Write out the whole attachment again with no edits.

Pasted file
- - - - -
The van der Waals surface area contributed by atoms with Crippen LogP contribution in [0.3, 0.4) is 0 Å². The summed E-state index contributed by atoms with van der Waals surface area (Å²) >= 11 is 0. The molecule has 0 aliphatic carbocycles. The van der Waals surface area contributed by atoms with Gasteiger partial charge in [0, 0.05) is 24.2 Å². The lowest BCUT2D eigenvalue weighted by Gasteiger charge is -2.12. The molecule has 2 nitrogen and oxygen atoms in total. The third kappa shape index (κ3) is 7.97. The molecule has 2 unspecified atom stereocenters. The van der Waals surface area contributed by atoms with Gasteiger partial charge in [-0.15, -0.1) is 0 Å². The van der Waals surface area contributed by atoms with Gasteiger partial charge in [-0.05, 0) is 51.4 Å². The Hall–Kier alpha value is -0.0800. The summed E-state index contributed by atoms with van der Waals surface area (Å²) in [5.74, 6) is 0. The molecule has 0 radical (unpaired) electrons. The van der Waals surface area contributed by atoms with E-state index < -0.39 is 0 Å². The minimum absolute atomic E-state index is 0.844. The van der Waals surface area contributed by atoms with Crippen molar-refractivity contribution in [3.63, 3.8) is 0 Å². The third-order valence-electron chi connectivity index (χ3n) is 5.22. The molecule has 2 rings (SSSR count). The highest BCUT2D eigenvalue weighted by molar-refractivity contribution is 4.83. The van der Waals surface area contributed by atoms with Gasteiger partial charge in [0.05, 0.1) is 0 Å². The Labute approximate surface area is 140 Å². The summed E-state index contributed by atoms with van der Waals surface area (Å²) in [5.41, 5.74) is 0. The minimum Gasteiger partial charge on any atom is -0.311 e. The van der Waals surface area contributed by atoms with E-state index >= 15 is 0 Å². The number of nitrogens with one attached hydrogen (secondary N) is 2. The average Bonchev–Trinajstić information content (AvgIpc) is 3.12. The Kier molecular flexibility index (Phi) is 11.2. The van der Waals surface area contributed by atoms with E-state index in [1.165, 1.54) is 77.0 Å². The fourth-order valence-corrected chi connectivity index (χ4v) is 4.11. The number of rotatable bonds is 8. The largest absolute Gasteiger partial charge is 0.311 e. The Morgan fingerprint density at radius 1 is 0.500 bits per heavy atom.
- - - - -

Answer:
The van der Waals surface area contributed by atoms with Crippen LogP contribution in [0.3, 0.4) is 0 Å². The summed E-state index contributed by atoms with van der Waals surface area (Å²) >= 11 is 0. The molecule has 0 aliphatic carbocycles. The van der Waals surface area contributed by atoms with Gasteiger partial charge in [0, 0.05) is 24.2 Å². The lowest BCUT2D eigenvalue weighted by Gasteiger charge is -2.12. The molecule has 2 nitrogen and oxygen atoms in total. The third kappa shape index (κ3) is 7.97. The molecule has 2 unspecified atom stereocenters. The van der Waals surface area contributed by atoms with Gasteiger partial charge in [-0.15, -0.1) is 0 Å². The van der Waals surface area contributed by atoms with Gasteiger partial charge in [-0.05, 0) is 51.4 Å². The Hall–Kier alpha value is -0.0800. The summed E-state index contributed by atoms with van der Waals surface area (Å²) in [5.74, 6) is 0. The molecule has 0 radical (unpaired) electrons. The van der Waals surface area contributed by atoms with E-state index < -0.39 is 0 Å². The minimum absolute atomic E-state index is 0.844. The van der Waals surface area contributed by atoms with Crippen molar-refractivity contribution in [3.63, 3.8) is 0 Å². The third-order valence-electron chi connectivity index (χ3n) is 5.22. The molecule has 2 rings (SSSR count). The highest BCUT2D eigenvalue weighted by molar-refractivity contribution is 4.83. The van der Waals surface area contributed by atoms with Gasteiger partial charge in [0.05, 0.1) is 0 Å². The Labute approximate surface area is 140 Å². The summed E-state index contributed by atoms with van der Waals surface area (Å²) in [5.41, 5.74) is 0. The minimum Gasteiger partial charge on any atom is -0.311 e. The van der Waals surface area contributed by atoms with E-state index >= 15 is 0 Å². The number of nitrogens with one attached hydrogen (secondary N) is 2. The average Bonchev–Trinajstić information content (AvgIpc) is 3.12. The Kier molecular flexibility index (Phi) is 11.2. The van der Waals surface area contributed by atoms with E-state index in [1.165, 1.54) is 77.0 Å². The fourth-order valence-corrected chi connectivity index (χ4v) is 4.11. The number of rotatable bonds is 8. The largest absolute Gasteiger partial charge is 0.311 e. The Morgan fingerprint density at radius 1 is 0.500 bits per heavy atom.